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rtallent wrote:
Thanks for the great video! I see the Wabakimi Project had mapped and (at one time) cleared that route on the Collins. I was with the project for a number of years but did not work in that area, though I did hear appreciative comments about the scenery on the Collins. Good to know some folks are using the route... they tend to disappear on the Crown Land stretches if no traffic... Again, thanks for the vicarious trip in a time of some cabin fever.



From what I gathered, the project only went through and did an inventory with a cursory clearing, and I'm not sure if their route crossed the watershed divide. Portages south of Rushbay were in good condition, albeit a bit demanding and steep in parts. They quite literally scale the cliffs beside waterfalls! It's quite the scenic spot!! The crossings north of Rushbay were practically non-existent and require a crew to go through.

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PostPosted: April 16th, 2020, 10:11 am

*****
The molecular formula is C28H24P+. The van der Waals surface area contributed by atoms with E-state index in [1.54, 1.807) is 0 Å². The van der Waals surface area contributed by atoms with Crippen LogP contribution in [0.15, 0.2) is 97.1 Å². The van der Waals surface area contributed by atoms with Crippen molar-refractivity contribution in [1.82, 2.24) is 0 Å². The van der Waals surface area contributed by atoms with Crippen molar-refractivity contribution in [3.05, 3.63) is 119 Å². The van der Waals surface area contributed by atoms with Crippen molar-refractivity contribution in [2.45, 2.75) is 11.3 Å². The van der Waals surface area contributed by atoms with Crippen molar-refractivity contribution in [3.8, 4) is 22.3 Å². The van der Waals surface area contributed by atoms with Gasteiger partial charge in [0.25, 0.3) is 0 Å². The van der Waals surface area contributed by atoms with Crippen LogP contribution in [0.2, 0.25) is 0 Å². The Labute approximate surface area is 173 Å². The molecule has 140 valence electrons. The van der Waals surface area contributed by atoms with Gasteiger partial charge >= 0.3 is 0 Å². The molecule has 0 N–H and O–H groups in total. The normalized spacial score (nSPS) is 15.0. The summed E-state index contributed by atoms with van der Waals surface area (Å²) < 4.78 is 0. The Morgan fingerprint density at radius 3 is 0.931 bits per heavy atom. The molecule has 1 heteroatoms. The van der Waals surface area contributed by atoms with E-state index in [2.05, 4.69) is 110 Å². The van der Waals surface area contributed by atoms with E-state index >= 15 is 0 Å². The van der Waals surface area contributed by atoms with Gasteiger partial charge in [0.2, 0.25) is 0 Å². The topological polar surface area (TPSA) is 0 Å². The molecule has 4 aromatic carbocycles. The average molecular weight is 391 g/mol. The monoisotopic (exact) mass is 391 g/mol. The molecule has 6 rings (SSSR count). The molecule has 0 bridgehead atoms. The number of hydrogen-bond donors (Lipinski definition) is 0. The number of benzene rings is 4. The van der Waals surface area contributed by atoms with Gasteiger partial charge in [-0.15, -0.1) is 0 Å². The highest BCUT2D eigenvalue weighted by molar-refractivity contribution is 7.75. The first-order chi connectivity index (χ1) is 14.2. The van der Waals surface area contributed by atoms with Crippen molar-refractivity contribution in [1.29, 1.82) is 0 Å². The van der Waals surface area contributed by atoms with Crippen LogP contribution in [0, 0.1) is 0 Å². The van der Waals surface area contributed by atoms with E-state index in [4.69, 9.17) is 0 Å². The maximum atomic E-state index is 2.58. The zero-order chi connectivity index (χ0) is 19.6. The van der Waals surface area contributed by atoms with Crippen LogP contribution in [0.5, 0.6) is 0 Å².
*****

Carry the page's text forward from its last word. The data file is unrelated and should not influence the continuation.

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Stajanleafs-My wife and I really enjoyed viewing your video, thank you! I would like to make a few comments to detail when The Wabakimi Project and Friends of Wabakimi actually worked and documented parts of your route. The parts of your route that I'm familiar with are from Bukemiga Lake to Tamarack Lake via the Collins River and Rushbay Lake.

Phil Cotton was leading our crew of four on a two week reconnaissance trip starting on May 21, 2011 and ending on June 4, 2011. The first week was spent working on routes from Tunnel Lake through Rocky Island Lake to Tamarack Lake. However, the second week, May 29 to June 4, 2011 was spent moving from Tamarack to Rushbay Lakes via Canon Lake. Bad weather prevented execution of Phil's plan to move down the Collins River during that week, and it wasn't until 2017 that the project accomplished that. We were extracted from Rushbay Lake with the help and hard work of Clem Quenville and his son!!

We all were astonished at the large concentration of Beaver and their engineering feats along the creek/headwaters of the Boiling Sand River. You mentioned the "two story high" Beaver Dam in your video, and that is not an exaggeration! We were traveling in the springtime compared to your Aug. timeframe. Also, maybe the Beaver activity had decreased over the interim eight years? Phil's trip report has many comments related to the Beaver: "Outflow of Canon Lake N to Tamarack Lake blocked by a Beaver dam creating large pond"